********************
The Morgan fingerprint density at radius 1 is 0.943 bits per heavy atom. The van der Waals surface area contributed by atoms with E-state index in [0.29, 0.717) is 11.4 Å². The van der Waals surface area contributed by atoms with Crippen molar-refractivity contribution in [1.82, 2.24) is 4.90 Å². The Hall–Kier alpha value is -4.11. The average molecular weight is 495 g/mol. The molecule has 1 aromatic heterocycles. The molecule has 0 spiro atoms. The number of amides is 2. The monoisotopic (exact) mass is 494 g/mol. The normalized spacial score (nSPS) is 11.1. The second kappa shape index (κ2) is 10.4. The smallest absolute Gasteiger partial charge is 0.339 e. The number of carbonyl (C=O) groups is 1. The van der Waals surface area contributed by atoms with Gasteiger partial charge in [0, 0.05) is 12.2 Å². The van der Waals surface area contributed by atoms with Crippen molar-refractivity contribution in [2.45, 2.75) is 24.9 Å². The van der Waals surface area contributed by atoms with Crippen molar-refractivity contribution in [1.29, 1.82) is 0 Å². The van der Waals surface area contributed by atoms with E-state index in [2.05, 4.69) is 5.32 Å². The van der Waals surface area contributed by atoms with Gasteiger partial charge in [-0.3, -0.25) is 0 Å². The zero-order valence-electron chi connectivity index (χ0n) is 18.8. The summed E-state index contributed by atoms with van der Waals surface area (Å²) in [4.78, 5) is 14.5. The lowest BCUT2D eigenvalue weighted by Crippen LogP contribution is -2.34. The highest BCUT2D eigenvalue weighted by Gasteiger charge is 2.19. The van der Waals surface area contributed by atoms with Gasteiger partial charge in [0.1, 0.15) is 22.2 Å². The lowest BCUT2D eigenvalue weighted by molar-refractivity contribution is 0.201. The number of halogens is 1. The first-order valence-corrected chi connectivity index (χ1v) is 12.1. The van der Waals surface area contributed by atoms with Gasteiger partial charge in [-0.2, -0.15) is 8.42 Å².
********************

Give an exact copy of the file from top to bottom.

The Morgan fingerprint density at radius 1 is 0.943 bits per heavy atom. The van der Waals surface area contributed by atoms with E-state index in [0.29, 0.717) is 11.4 Å². The van der Waals surface area contributed by atoms with Crippen molar-refractivity contribution in [1.82, 2.24) is 4.90 Å². The Hall–Kier alpha value is -4.11. The average molecular weight is 495 g/mol. The molecule has 1 aromatic heterocycles. The molecule has 0 spiro atoms. The number of amides is 2. The monoisotopic (exact) mass is 494 g/mol. The normalized spacial score (nSPS) is 11.1. The second kappa shape index (κ2) is 10.4. The smallest absolute Gasteiger partial charge is 0.339 e. The number of carbonyl (C=O) groups is 1. The van der Waals surface area contributed by atoms with Gasteiger partial charge in [0, 0.05) is 12.2 Å². The van der Waals surface area contributed by atoms with Crippen molar-refractivity contribution in [2.45, 2.75) is 24.9 Å². The van der Waals surface area contributed by atoms with Crippen molar-refractivity contribution in [1.29, 1.82) is 0 Å². The van der Waals surface area contributed by atoms with E-state index in [2.05, 4.69) is 5.32 Å². The van der Waals surface area contributed by atoms with Gasteiger partial charge in [-0.3, -0.25) is 0 Å². The zero-order valence-electron chi connectivity index (χ0n) is 18.8. The summed E-state index contributed by atoms with van der Waals surface area (Å²) in [4.78, 5) is 14.5. The lowest BCUT2D eigenvalue weighted by Crippen LogP contribution is -2.34. The highest BCUT2D eigenvalue weighted by Gasteiger charge is 2.19. The van der Waals surface area contributed by atoms with Gasteiger partial charge in [0.1, 0.15) is 22.2 Å². The lowest BCUT2D eigenvalue weighted by molar-refractivity contribution is 0.201. The number of halogens is 1. The first-order valence-corrected chi connectivity index (χ1v) is 12.1. The van der Waals surface area contributed by atoms with Gasteiger partial charge in [-0.2, -0.15) is 8.42 Å².